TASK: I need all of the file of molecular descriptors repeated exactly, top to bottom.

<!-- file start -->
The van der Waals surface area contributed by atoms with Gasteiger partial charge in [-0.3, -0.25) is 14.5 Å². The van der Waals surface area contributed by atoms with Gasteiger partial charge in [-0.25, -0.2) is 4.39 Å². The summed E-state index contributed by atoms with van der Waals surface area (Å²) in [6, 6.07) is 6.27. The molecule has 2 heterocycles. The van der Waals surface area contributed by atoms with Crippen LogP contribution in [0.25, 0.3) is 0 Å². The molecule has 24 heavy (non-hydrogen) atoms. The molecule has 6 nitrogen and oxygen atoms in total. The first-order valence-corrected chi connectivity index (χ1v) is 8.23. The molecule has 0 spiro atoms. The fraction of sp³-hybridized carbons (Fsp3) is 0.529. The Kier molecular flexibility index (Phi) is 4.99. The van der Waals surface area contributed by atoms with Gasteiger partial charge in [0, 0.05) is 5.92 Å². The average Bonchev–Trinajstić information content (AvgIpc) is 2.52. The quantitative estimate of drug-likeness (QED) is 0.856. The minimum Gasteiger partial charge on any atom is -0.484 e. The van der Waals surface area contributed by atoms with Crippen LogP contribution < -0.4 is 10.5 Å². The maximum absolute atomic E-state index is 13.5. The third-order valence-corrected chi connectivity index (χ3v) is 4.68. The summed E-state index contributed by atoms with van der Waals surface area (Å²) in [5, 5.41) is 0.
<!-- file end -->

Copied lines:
The van der Waals surface area contributed by atoms with Gasteiger partial charge in [-0.3, -0.25) is 14.5 Å². The van der Waals surface area contributed by atoms with Gasteiger partial charge in [-0.25, -0.2) is 4.39 Å². The summed E-state index contributed by atoms with van der Waals surface area (Å²) in [6, 6.07) is 6.27. The molecule has 2 heterocycles. The van der Waals surface area contributed by atoms with Crippen LogP contribution in [0.25, 0.3) is 0 Å². The molecule has 24 heavy (non-hydrogen) atoms. The molecule has 6 nitrogen and oxygen atoms in total. The first-order valence-corrected chi connectivity index (χ1v) is 8.23. The molecule has 0 spiro atoms. The fraction of sp³-hybridized carbons (Fsp3) is 0.529. The Kier molecular flexibility index (Phi) is 4.99. The van der Waals surface area contributed by atoms with Gasteiger partial charge in [0, 0.05) is 5.92 Å². The average Bonchev–Trinajstić information content (AvgIpc) is 2.52. The quantitative estimate of drug-likeness (QED) is 0.856. The minimum Gasteiger partial charge on any atom is -0.484 e. The van der Waals surface area contributed by atoms with Crippen LogP contribution < -0.4 is 10.5 Å². The maximum absolute atomic E-state index is 13.5. The third-order valence-corrected chi connectivity index (χ3v) is 4.68. The summed E-state index contributed by atoms with van der Waals surface area (Å²) in [5, 5.41) is 0.